I would often bring over food or stop by to help clean and my friend knew I didn’t drink. The last thing I wanted was for her to worry about me boozing while she’s dealing with unthinkable pain.

There are so many things you can do to help, but it’s important to do only what you are comfortable doing and also what you’re capable of doing. At one point I needed to see my therapist at a time when I was asked to help. It was important for me to say no and keep my appointment with my therapist, even if it meant standing back.

We all have to put our oxygen masks on first before we assist others. This is an important thing to keep in mind when you offer your help.

Talk to Your Allies

No matter how many of your friends and family know you don’t drink, unless they also have struggled with booze, they probably won’t understand what you’re feeling during this time.

Alcohol is a seductive little beast, and if you keep it all in your own head, it could end up manipulating your thinking. It’s probably done it before, in one of your ill-fated attempts at quitting so many moons ago.


Tap into your community of non-drinkers. If you’re in AA, talk to your sponsor and hit up some extra meetings. If you’re not, look online and read sober blogs. Email a sober friend.

We can give you a window into sanity, because living with the harpy of alcohol in your brain all on your lonesome during a very trying time like a death is pretty tortuous and crazy-making. As a friend of mine once said, “You can’t fight crazy.”

I emailed Belle when my cravings started (almost immediately after finding out about the death), and we had an eye-opening talk about how maybe I was seeing my friend’s sadness, her lowness, and trying to commiserate in some way. And hell, what sadder and lower way do I know than drinking like a fish? Makes sense doesn’t it?

So get in touch with someone. Talk to them about your feelings.

You can deal with this stuff. Death is a natural part of life, even if it’s disarming and terrible for the living left behind. There’s no need to make life even more miserable by waking up hungover and wondering what you did the night before.

I hope this helped you. Please leave me a comment below if you have any other suggestions for not drinking during a funeral or staying sober during the death of a loved one.

If you like this post and are interested in reading more, I suggest starting with my 100 day post, or just check out all my posts about not drinking and recovery. Thinking about quitting alcohol? Check out my classes here.

Photo Credits: Theophilos Papadopoulos, Thomas Hawk, Romi, Ricardo Cuppini

{ 9 comments… read them below or add one }

Rebecca Cannon September 29, 2015 at 3:24 am

Thanks for this. I often think about death. My parents are getting older, hell everybody around me is getting older, including me!

I worry that an unexpected death will lead me back to drinking someday, so this is very helpful. They say misery loves company, and I can foresee myself wallowing in it for sure!


Rebecca A. Watson October 6, 2015 at 9:45 am

Hey Rebecca. I’m glad my post resonated with you. I know what you mean, worrying about things that might lead you back to drinking. I guess we need to learn to trust ourselves a bit more, even if it’s not a natural feeling. That and definitely keep seeking out support. Thanks for the comment!


Maggie September 29, 2015 at 4:49 am

This is incredibly helpful, thank you! I hit Day 45 tomorrow (!!!), and it’s been OK so far, but nothing super stressful has happened lately. It’s good to have tools available for the inevitable!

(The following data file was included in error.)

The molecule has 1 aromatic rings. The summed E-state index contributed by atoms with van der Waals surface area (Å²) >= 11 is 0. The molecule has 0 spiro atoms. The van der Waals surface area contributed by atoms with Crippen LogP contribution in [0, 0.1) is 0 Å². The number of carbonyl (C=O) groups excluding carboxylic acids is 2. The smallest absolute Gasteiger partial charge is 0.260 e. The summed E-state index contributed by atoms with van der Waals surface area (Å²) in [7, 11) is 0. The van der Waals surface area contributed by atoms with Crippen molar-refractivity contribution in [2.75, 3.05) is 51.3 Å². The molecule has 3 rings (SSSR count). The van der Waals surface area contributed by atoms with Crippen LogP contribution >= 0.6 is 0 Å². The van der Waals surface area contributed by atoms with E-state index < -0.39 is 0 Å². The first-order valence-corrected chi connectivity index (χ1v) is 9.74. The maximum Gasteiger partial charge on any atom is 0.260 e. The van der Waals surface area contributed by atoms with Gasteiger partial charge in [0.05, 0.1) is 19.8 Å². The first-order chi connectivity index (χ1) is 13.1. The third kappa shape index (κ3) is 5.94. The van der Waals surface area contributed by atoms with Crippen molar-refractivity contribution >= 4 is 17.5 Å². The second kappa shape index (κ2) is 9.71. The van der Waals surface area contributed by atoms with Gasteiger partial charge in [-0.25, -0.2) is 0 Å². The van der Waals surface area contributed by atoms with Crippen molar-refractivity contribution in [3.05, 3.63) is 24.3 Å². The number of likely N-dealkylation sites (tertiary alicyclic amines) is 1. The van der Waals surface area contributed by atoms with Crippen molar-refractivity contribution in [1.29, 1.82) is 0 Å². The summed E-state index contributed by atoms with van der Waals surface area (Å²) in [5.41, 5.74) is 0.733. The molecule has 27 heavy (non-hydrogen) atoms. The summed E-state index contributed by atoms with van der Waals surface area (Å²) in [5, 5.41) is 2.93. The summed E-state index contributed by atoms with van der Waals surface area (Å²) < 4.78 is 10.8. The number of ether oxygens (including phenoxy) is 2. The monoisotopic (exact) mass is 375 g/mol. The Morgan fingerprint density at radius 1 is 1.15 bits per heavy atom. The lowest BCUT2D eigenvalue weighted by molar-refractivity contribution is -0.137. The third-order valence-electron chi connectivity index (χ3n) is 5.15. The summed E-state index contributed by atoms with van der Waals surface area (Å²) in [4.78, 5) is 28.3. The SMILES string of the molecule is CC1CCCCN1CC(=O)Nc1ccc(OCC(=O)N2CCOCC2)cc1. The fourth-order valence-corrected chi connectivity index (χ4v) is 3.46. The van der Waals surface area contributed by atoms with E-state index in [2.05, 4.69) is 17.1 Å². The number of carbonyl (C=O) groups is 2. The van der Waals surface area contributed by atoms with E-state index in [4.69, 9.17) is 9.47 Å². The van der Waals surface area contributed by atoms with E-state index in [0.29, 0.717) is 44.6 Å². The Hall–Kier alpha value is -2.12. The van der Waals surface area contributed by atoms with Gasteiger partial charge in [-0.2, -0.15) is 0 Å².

I’ve always had problems dealing with death, so the acknowledgement and support in this article are much appreciated!


Rebecca A. Watson October 6, 2015 at 9:47 am

Hi Maggie 🙂 Thanks so much for your kind words. You’re definitely right. It’s good to have tools for when things get tough. Knowing we have support there when we need it helps. I too have struggled with death and other crises but I think being lucid has made it easier.


Joanne rozee September 29, 2015 at 10:44 am

Thank you. Just came across your blogs. How amazing you are putting things across.thank you jo x


Rebecca A. Watson October 6, 2015 at 9:47 am

Thanks for your kind words Joanne. Hope you’re having a good day <3


Lynsey February 7, 2016 at 9:14 am

Mum passed away in 2011 of breast cancer. I was the only one of my siblings that didn’t get drunk at the funeral and left early. I wanted to feel raw. I wanted to feel the pain and I didn’t want to become a terrible drunk mess in front of everyone. I didn’t want to have the shame of the next day after I had messed up at her funeral. I left early enough to get a good nights rest. The very next day I got up and I went and took my driving test and passed with 1 minor.
I felt that by not being able to have the ability to drive my mother to her appointments at the other hospitals I had let her down when she needed me.

fast forward a year later, my partner who is now my husband lost his father to a heart attack. I didn’t drink at his funeral. Again I wanted to be in control and I wanted to be able to support him and drive him home at the end of the evening. And also not to show myself up in front of his family by being a drunken mess.

It’s never been hard for me not to drink at a funeral, but I think those two events really did help me make up my mind that if I could be that strong in the face of such pain, I could always be that strong.

I love the fact that now I’m a non drinker that it’s not even a choice I have to make or a discussion I have to have with myself or have the “who’s going to drive” situation arose.

Grief and death are such a hard thing to deal with but such a natural part of life. Dealing with death helps you to put in to perspective other areas of your life or things that may be so insignificant.

my heart still feels empty at the loss of a parent or anyone I have lost but I know that by being the best version of myself by not drinking is the best gift I can give to anyone who has parted this life.

So sorry for your loss, I hope your friend is ok and healing a day at a time, I couldn’t imagine life without my hubby in it xxxxx


Rebecca A. Watson February 7, 2016 at 2:11 pm

It’s amazing what we can handle and how strong we are. Honestly, I think a lot of us don’t give ourselves enough credit. And how self-aware were you, even in the midst of your drinking? To not drink during those times had to take a lot of willpower. I think it’s easier once you’ve stopped to not drink during a funeral, but still never actually easy.

My friend is actually doing really well — a model of healing and asking for help and belief in the rising of the Phoenix. It’s beautiful.


may February 28, 2016 at 6:51 pm

Thankyou for this dealing with death of a recent ex I didn’t get the chance to say gd bye it hurts so much as I went all no contact as thought it wld be better for us both in long run. I will go to funeral & wake but know people will keep offering me drinks, I am recovering alcoholic. He helped me stop drinking so it wld be real tribute to him to stay sober lol xxxxxxx